"Such is our explanation of the fact that baldness is so frequently observed in the young and middle-aged men of the present generation. The remedy is to repudiate the present fashion of hats. Let some inventive genius devise a substitute for the unseemly, as well as hair-destructive, article which is now the mode, and we are firmly convinced that toupees will become objects of curiosity rather than utility, and the bald pate will again be venerated as the distinguishing trait of old age.". . .
|Austin Flint, M. D.|
|No. 14 West Thirty-Third Street,
New York City, August 25, 1887.
THE MEANING OF EDUCATION.
Editor Popular Science Monthly:
Sir: In an article on "Modern Over-Education" in the July number of "The Popular Science Monthly," taken from "Land and Water," the writer says, "The Latin word educo, from which our English word is derived, means simply to draw out or to train."
It will be remembered that there are two words in the Latin, spelled alike, but with somewhat different meaning: the one ēdŭco, educere, meaning "to lead forth," "to draw out," etc., from which we get educe and eduction; the other, ēduco, educare, meaning "to bring up a child physically or mentally," "to rear," "to educate," also "to nourish," "support," etc. It is from the latter, of course, that we get our word "education," from which it will appear that the idea originally conveyed by it was not simply that of leading or drawing forth, but of rearing, nourishing, and the like. It seems to me well to bear in mind that the educator must see to it that the minds placed under his care need nourishment, as well as the drawing forth or training of the faculties, if they are to be properly developed and strengthened. In other words, there must be wholesome food for mind as well as for body, besides the necessary exercise or gymnastics.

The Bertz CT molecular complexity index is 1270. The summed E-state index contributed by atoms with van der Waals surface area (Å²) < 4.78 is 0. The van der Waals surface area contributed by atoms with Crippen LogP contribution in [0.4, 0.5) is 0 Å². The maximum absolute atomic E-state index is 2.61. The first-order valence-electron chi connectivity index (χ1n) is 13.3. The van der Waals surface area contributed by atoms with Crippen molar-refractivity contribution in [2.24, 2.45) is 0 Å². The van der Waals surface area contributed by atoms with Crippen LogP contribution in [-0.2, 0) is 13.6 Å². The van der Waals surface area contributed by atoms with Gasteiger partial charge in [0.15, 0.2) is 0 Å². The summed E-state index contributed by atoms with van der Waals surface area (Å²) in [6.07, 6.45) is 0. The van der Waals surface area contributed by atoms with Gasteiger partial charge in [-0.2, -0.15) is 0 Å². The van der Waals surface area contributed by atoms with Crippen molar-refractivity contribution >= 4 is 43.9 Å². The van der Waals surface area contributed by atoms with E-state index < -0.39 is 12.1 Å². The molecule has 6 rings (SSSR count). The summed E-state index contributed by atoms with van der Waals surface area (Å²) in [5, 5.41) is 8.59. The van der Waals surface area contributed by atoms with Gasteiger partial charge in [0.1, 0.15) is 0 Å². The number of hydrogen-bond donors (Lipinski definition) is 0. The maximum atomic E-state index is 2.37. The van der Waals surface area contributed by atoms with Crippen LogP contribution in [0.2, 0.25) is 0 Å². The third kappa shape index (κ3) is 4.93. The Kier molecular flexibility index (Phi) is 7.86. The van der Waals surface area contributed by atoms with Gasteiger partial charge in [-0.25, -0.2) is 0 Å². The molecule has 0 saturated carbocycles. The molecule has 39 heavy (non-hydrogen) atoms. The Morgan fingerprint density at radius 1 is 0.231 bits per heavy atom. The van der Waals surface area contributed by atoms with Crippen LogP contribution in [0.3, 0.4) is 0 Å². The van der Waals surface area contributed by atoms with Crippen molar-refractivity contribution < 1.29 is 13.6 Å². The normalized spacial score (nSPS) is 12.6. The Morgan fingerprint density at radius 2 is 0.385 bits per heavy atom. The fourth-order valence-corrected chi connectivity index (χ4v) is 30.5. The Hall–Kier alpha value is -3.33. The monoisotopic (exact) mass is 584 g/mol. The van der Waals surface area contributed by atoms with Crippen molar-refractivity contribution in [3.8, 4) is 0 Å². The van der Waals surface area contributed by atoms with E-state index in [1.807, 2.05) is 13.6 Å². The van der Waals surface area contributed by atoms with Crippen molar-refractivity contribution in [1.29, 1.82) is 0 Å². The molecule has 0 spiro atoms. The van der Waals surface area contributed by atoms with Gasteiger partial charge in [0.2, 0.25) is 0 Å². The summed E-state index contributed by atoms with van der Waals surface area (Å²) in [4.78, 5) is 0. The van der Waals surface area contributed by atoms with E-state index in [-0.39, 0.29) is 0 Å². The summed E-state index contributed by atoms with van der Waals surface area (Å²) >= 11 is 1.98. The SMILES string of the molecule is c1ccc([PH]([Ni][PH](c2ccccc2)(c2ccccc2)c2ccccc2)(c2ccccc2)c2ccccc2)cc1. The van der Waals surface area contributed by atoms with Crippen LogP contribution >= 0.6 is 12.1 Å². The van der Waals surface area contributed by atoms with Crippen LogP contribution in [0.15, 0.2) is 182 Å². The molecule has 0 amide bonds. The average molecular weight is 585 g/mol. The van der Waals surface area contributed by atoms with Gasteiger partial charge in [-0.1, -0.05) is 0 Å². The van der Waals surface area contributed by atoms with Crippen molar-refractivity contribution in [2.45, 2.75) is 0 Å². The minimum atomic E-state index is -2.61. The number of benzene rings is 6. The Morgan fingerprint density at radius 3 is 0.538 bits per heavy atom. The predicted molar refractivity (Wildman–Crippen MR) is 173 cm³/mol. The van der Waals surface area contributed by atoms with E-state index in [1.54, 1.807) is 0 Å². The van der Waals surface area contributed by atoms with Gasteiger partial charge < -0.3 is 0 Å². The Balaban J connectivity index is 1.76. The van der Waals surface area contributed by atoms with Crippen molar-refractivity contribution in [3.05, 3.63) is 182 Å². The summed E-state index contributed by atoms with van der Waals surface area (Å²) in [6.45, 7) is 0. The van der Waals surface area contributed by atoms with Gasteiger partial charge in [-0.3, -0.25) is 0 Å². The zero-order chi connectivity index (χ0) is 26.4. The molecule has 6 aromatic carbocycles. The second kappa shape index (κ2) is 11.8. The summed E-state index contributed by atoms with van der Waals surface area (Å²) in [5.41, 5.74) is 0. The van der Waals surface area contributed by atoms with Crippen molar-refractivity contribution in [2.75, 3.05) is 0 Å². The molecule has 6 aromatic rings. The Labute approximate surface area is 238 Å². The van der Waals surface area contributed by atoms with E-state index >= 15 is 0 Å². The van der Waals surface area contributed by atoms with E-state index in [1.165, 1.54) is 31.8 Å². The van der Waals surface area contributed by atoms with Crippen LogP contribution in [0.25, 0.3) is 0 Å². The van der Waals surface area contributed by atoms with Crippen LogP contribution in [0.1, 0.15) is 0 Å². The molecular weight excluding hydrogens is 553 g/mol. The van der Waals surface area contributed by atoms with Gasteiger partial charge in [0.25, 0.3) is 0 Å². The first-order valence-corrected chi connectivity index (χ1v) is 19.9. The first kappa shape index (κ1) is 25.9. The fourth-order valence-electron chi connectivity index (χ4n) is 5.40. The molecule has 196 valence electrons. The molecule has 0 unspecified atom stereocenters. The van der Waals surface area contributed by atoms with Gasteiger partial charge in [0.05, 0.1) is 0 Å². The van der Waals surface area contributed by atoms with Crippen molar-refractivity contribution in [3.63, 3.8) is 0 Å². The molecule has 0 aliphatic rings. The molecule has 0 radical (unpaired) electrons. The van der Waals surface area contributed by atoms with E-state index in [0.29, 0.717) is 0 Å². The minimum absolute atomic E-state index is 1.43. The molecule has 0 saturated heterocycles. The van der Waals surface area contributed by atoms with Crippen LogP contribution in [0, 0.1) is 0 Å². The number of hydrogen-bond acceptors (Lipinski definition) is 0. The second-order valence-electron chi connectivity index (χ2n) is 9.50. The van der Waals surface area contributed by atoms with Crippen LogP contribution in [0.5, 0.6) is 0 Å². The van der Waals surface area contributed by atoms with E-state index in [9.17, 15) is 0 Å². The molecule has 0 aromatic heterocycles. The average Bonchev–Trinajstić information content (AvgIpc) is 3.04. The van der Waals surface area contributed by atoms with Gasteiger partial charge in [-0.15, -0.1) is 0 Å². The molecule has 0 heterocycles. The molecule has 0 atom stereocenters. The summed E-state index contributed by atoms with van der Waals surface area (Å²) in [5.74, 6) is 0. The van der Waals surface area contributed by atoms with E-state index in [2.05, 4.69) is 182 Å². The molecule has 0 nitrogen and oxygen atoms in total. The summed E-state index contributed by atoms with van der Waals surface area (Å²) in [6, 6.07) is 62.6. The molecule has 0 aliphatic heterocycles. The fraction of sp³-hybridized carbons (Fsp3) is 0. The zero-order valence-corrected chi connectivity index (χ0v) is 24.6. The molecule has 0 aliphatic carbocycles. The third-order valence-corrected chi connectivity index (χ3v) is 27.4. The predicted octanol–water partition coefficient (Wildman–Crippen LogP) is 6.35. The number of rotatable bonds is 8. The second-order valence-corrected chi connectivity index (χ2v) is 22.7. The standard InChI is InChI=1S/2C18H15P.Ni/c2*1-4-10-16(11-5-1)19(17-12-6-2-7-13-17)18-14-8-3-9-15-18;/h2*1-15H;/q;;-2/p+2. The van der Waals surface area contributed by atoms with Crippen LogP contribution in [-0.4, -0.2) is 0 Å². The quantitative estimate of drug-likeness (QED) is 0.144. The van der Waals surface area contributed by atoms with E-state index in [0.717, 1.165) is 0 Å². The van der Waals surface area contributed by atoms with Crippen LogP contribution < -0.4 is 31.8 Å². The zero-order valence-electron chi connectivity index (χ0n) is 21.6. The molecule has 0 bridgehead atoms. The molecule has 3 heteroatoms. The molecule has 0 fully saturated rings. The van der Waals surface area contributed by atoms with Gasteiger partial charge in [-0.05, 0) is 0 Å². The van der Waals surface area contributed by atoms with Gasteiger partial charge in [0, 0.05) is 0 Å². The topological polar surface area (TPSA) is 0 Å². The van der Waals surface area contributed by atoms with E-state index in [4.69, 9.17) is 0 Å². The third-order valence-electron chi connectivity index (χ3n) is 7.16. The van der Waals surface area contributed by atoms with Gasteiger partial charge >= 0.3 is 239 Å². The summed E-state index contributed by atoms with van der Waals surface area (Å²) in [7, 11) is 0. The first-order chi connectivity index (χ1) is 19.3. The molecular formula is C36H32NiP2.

Mere exercitation, independently of what is presented to the attention, can scarcely be expected to accomplish the best results.
I have ventured to send you this note because I have reason to believe that quite a number mistake the true etymology of our word "education," and that there is something to be gained by a proper consideration of its true origin.
|Very respectfully yours,|
|L. L. Holladay.|
|Hampden Sidney, Virginia, July 9, 1887.|
Editor Popular Science Monthly:
Sir: I had not intended to reply to any further communication of Miss Gardener's, but as in her letter, published in your September issue, she accuses me of a willful deception, it seems necessary that I should again address you.
In my paper on "Brain-Forcing in Childhood" I stated that the human head does not grow after the seventh year, and that the hat that is worn at that age can be worn just as well at thirty. For this statement Miss Gardener, in her first communication, called me to an account, and I in my answer admitted, as I thought frankly, that I had made a mistake, and that I should have said brain instead of head. She now, in her last letter, endeavors to make it appear that I had asserted that, by a slip of the pen or by some other inadvertence, I had said head when I meant brain.
My language admits of no such interpretation except from one anxious to misinterpret. I made a mistake. I thought the fact was as I had stated it, and when I found out my error, and that it is the brain and not the head that does not grow after the age of seven, I made the proper correction. In all the points necessary to my argument I was right, for the hair, skin, muscles, etc., of the head can not be regarded, even by Miss Gardener, as contributing to intelligence.
Miss Gardener's attack is a quibble altogether unworthy of her. She might properly have censured me for my thoughtlessness or ignorance, but that is all. I have never been ashamed to confess my mistakes, and to allow my adversaries to get whatever comfort from them they can extract, and she is welcome to make the most of my error in this matter.
As to the point in question, it is scarcely to be supposed that, knowing that Miss Gardener was in possession of my whole statement, I should have endeavored to deceive either her or the public in the matter.
William A. Hammond.
[Want of space compels the termination of this correspondence with the present letter.—Editor.]